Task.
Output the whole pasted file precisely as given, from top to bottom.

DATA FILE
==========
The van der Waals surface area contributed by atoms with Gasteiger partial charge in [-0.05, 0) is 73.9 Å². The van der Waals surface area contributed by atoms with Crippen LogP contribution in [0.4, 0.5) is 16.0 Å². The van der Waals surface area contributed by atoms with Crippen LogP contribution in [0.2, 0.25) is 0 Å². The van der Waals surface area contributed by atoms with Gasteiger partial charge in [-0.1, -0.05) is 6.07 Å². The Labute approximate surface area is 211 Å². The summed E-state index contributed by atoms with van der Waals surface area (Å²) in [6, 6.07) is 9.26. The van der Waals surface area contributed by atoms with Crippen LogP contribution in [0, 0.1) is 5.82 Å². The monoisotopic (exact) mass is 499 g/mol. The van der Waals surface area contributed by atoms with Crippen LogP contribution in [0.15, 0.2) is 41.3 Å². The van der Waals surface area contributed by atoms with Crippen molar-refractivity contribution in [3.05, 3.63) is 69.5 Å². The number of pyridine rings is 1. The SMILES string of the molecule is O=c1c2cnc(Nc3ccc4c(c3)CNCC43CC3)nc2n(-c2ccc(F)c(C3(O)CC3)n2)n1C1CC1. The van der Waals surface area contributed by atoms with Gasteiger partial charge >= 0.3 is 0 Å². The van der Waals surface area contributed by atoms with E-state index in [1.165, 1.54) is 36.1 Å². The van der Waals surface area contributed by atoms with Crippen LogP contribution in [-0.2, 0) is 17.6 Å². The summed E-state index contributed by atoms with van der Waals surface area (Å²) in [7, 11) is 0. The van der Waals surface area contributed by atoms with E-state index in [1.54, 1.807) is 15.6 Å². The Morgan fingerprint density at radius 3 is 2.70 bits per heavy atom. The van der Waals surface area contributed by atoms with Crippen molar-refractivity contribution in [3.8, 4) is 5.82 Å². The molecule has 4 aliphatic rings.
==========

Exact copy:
The van der Waals surface area contributed by atoms with Gasteiger partial charge in [-0.05, 0) is 73.9 Å². The van der Waals surface area contributed by atoms with Crippen LogP contribution in [0.4, 0.5) is 16.0 Å². The van der Waals surface area contributed by atoms with Crippen LogP contribution in [0.2, 0.25) is 0 Å². The van der Waals surface area contributed by atoms with Gasteiger partial charge in [-0.1, -0.05) is 6.07 Å². The Labute approximate surface area is 211 Å². The summed E-state index contributed by atoms with van der Waals surface area (Å²) in [6, 6.07) is 9.26. The van der Waals surface area contributed by atoms with Crippen LogP contribution in [0, 0.1) is 5.82 Å². The monoisotopic (exact) mass is 499 g/mol. The van der Waals surface area contributed by atoms with Crippen LogP contribution in [0.15, 0.2) is 41.3 Å². The van der Waals surface area contributed by atoms with Crippen molar-refractivity contribution in [3.05, 3.63) is 69.5 Å². The number of pyridine rings is 1. The SMILES string of the molecule is O=c1c2cnc(Nc3ccc4c(c3)CNCC43CC3)nc2n(-c2ccc(F)c(C3(O)CC3)n2)n1C1CC1. The van der Waals surface area contributed by atoms with Gasteiger partial charge >= 0.3 is 0 Å². The van der Waals surface area contributed by atoms with E-state index in [1.165, 1.54) is 36.1 Å². The van der Waals surface area contributed by atoms with Crippen LogP contribution in [-0.2, 0) is 17.6 Å². The summed E-state index contributed by atoms with van der Waals surface area (Å²) in [7, 11) is 0. The van der Waals surface area contributed by atoms with E-state index in [1.54, 1.807) is 15.6 Å². The Morgan fingerprint density at radius 3 is 2.70 bits per heavy atom. The van der Waals surface area contributed by atoms with Crippen molar-refractivity contribution in [3.8, 4) is 5.82 Å². The molecule has 4 aliphatic rings.